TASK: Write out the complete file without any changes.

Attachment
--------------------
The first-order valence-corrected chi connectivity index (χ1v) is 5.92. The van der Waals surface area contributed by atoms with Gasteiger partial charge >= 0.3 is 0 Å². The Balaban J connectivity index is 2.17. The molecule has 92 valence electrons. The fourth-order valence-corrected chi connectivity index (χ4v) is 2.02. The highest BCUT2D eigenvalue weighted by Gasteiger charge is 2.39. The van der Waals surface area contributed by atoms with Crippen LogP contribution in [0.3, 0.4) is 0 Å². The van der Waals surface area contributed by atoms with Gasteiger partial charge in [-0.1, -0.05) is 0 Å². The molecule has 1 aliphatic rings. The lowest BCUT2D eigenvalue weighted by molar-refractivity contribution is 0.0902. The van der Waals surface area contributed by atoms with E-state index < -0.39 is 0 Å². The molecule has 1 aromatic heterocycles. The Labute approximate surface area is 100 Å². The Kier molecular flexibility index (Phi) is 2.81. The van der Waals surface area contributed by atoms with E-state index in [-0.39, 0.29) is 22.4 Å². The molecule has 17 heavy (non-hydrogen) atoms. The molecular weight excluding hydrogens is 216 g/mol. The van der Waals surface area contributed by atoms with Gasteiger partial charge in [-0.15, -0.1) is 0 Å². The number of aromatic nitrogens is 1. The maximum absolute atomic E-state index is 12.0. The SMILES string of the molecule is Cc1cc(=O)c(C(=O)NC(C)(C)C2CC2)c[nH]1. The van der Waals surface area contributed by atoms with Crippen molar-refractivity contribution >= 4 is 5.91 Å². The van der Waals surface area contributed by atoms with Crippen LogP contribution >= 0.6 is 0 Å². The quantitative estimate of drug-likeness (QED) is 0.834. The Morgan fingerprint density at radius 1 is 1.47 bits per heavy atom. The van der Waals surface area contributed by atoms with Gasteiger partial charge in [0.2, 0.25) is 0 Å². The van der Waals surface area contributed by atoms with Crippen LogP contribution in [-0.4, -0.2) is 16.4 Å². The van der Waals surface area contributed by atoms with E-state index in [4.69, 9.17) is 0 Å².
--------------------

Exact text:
The first-order valence-corrected chi connectivity index (χ1v) is 5.92. The van der Waals surface area contributed by atoms with Gasteiger partial charge >= 0.3 is 0 Å². The Balaban J connectivity index is 2.17. The molecule has 92 valence electrons. The fourth-order valence-corrected chi connectivity index (χ4v) is 2.02. The highest BCUT2D eigenvalue weighted by Gasteiger charge is 2.39. The van der Waals surface area contributed by atoms with Crippen LogP contribution in [0.3, 0.4) is 0 Å². The van der Waals surface area contributed by atoms with Gasteiger partial charge in [-0.1, -0.05) is 0 Å². The molecule has 1 aliphatic rings. The lowest BCUT2D eigenvalue weighted by molar-refractivity contribution is 0.0902. The van der Waals surface area contributed by atoms with E-state index < -0.39 is 0 Å². The molecule has 1 aromatic heterocycles. The Labute approximate surface area is 100 Å². The Kier molecular flexibility index (Phi) is 2.81. The van der Waals surface area contributed by atoms with E-state index in [-0.39, 0.29) is 22.4 Å². The molecule has 17 heavy (non-hydrogen) atoms. The molecular weight excluding hydrogens is 216 g/mol. The van der Waals surface area contributed by atoms with Gasteiger partial charge in [-0.15, -0.1) is 0 Å². The number of aromatic nitrogens is 1. The maximum absolute atomic E-state index is 12.0. The SMILES string of the molecule is Cc1cc(=O)c(C(=O)NC(C)(C)C2CC2)c[nH]1. The van der Waals surface area contributed by atoms with Crippen molar-refractivity contribution >= 4 is 5.91 Å². The van der Waals surface area contributed by atoms with Crippen LogP contribution >= 0.6 is 0 Å². The quantitative estimate of drug-likeness (QED) is 0.834. The Morgan fingerprint density at radius 1 is 1.47 bits per heavy atom. The van der Waals surface area contributed by atoms with Gasteiger partial charge in [0.2, 0.25) is 0 Å². The van der Waals surface area contributed by atoms with Crippen LogP contribution in [-0.4, -0.2) is 16.4 Å². The van der Waals surface area contributed by atoms with E-state index in [4.69, 9.17) is 0 Å².